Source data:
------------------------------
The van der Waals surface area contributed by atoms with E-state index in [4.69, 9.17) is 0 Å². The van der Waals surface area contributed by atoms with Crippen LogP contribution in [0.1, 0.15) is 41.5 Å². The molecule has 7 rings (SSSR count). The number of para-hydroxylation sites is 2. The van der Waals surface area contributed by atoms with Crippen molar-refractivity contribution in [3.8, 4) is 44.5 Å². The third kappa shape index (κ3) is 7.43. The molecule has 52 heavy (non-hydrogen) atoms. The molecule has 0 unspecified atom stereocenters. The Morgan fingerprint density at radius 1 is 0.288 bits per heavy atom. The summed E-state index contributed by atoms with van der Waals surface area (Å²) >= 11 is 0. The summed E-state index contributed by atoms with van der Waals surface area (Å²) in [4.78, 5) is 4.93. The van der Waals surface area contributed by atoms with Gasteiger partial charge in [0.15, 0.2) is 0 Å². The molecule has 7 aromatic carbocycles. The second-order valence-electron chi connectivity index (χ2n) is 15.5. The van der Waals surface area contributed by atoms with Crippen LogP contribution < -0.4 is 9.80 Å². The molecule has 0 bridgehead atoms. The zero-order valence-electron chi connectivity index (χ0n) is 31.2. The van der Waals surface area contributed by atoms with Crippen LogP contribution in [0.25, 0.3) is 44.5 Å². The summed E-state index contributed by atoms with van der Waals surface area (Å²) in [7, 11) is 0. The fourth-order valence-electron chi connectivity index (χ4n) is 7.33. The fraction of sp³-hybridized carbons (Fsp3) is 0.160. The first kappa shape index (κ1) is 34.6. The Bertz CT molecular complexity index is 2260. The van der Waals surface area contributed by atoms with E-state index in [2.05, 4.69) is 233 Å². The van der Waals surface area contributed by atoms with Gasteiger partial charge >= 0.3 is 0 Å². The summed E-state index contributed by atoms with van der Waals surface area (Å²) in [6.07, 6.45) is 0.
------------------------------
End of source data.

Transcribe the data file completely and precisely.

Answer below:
The van der Waals surface area contributed by atoms with E-state index in [4.69, 9.17) is 0 Å². The van der Waals surface area contributed by atoms with Crippen LogP contribution in [0.1, 0.15) is 41.5 Å². The molecule has 7 rings (SSSR count). The number of para-hydroxylation sites is 2. The van der Waals surface area contributed by atoms with Crippen molar-refractivity contribution in [3.8, 4) is 44.5 Å². The third kappa shape index (κ3) is 7.43. The molecule has 52 heavy (non-hydrogen) atoms. The molecule has 0 unspecified atom stereocenters. The Morgan fingerprint density at radius 1 is 0.288 bits per heavy atom. The summed E-state index contributed by atoms with van der Waals surface area (Å²) >= 11 is 0. The summed E-state index contributed by atoms with van der Waals surface area (Å²) in [4.78, 5) is 4.93. The van der Waals surface area contributed by atoms with Gasteiger partial charge in [0.15, 0.2) is 0 Å². The molecule has 7 aromatic carbocycles. The second-order valence-electron chi connectivity index (χ2n) is 15.5. The van der Waals surface area contributed by atoms with Crippen LogP contribution < -0.4 is 9.80 Å². The molecule has 0 bridgehead atoms. The zero-order valence-electron chi connectivity index (χ0n) is 31.2. The van der Waals surface area contributed by atoms with Crippen LogP contribution in [0.25, 0.3) is 44.5 Å². The summed E-state index contributed by atoms with van der Waals surface area (Å²) in [7, 11) is 0. The fourth-order valence-electron chi connectivity index (χ4n) is 7.33. The fraction of sp³-hybridized carbons (Fsp3) is 0.160. The first kappa shape index (κ1) is 34.6. The Bertz CT molecular complexity index is 2260. The van der Waals surface area contributed by atoms with E-state index in [2.05, 4.69) is 233 Å². The van der Waals surface area contributed by atoms with Gasteiger partial charge >= 0.3 is 0 Å². The summed E-state index contributed by atoms with van der Waals surface area (Å²) in [6.07, 6.45) is 0.